He then quoted King Benjamin from the Book of Mormon, who taught of the importance of keeping and preserving sacred things so that posterity could “have [them] always before our eyes” (Mosiah 1:5).

Placing family history documents, stories, photos and memorabilia on the walls of homes, on computers, iPads, and even on cell phones, can remind individuals to make better choices and draw closer to the Lord and to families. “However, if we leave it at that level, we haven’t really done enough,” President Nelson said and added the next word to the Scrabble board — “detours.”

Church members’ interest in family history work is motivated by the knowledge that “ancestors cannot be made perfect without us, and we cannot be made perfect without them,” he said.

“If our collections of stories and photos should ever become an end point in themselves — if we know who our ancestors are, and know marvelous things about them, but we leave them stranded on the other side without their ordinances, such diversion will not be of any help to our ancestors who remain confined in their spirit prison,” President Nelson declared.

“We need to make time to find our ancestors’ ordinances-qualifying information,” Sister Nelson agreed.

Which can mean sacrificing time normally spent on other activities, President Nelson added before spelling the next word — “sacrifice.”

Sister Nelson recalled last year’s RootsTech where she shared one of the sacrifices she made to make time for family history research. She committed to give up her personal Scrabble games for two weeks to invest that time into family history.

“That sacrifice changed my life,” Sister Nelson said.

Family history and temple work bring her joy, Sister Nelson said, before adding the word “joy” to their Scrabble board.

Family history can also play a major role in missionary work, President Nelson said and added the word “missionary” to the board.

If he were a missionary today, President Nelson said, his two best friends in the ward or branch would be the ward or branch mission leader and the ward or branch temple and family history consultant.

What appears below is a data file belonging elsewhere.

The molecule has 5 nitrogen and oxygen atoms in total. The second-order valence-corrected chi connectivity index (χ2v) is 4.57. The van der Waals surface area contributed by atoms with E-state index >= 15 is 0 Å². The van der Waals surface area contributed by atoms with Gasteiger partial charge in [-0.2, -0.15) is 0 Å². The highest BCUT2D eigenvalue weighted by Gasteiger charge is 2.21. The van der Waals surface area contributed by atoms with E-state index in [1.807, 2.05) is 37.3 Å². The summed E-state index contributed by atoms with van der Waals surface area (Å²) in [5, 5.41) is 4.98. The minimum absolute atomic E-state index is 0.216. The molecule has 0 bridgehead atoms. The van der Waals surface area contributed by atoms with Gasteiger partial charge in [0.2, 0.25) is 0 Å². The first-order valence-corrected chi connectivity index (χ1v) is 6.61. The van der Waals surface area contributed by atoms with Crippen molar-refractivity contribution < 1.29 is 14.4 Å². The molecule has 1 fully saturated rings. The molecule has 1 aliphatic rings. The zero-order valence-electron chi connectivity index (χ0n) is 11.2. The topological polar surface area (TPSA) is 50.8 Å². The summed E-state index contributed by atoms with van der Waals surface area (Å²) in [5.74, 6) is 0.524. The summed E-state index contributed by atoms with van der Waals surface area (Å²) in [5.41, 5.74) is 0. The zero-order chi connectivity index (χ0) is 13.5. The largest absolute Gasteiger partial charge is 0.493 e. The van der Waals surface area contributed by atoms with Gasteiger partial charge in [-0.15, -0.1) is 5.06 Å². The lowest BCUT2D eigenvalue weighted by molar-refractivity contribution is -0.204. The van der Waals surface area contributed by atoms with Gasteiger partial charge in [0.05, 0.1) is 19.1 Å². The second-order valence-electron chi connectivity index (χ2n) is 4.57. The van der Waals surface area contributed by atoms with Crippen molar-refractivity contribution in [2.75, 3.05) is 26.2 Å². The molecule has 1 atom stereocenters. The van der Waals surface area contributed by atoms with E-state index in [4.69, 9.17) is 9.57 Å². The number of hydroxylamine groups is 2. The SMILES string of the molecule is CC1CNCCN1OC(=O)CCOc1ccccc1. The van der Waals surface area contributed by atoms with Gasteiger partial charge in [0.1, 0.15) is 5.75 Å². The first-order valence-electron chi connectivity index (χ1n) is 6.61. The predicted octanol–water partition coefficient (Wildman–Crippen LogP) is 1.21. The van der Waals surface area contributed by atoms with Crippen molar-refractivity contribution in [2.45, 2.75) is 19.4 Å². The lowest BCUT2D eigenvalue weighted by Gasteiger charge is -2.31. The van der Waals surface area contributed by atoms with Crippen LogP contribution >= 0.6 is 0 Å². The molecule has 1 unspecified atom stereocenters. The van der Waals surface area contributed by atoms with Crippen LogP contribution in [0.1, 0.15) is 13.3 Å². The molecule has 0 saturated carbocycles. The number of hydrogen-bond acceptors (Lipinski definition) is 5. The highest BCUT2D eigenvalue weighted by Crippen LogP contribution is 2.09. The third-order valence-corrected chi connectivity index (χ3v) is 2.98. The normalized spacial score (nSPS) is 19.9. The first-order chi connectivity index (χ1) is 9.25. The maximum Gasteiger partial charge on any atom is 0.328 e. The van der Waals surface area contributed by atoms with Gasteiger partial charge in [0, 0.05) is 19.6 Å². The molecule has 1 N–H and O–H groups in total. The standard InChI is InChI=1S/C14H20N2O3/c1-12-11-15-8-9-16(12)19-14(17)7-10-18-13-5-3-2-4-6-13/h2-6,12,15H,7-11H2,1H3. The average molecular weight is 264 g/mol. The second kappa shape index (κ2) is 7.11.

“People have an inborn desire to know something about their ancestors, and that becomes a natural opportunity for our missionaries,” he said.

In speaking of the last word, “sealing,” President Nelson shared that he had the privilege of sealing all of his children to their spouses and most of his married grandchildren. “Exaltation is a family affair,” he said. “Only through the saving ordinances of the gospel of Jesus Christ can families be exalted.”

“Each class we attend, each time we serve, each covenant we make with God, each priesthood ordinance we receive, everything we do in the Church leads us to the holy temple — the House of the Lord,” Sister Nelson said.

“The ultimate end for which we strive is that we are happy as a family: endowed, sealed, and prepared for eternal life in the presence of God,” President Nelson added.

President Nelson explained that individuals choose every day where they want to live eternally by how they think, feel, speak and act. “He wants us to choose to return to Him. He will not — He does not — force us in any way. The precision with which we keep our covenants shows Him just how much we want to return to live with Him.”

Just as the Primary song “Families Can be Together Forever” states, “Families can be together forever if members of the family have faith in Jesus Christ, repent, are baptized, receive the Holy Ghost, and receive other essential ordinances in the temples of the Lord,” she said.

She then bore her testimony that “however fabulous your life is right now, or however discouraging and heartbreaking it may be, your involvement in family history and temple work will make it better.”

President Nelson told the RootsTech audience: “Brothers and sisters, you and I can be inspired all day long about temple and family history experiences others have had, but until you and I do something to actually experience the joy for ourselves, our attendance here at RootsTech 2017 will have been something like a nice, warm bath. It feels so good at the time, and then — it’s over.”

rsterzer@deseretnews.com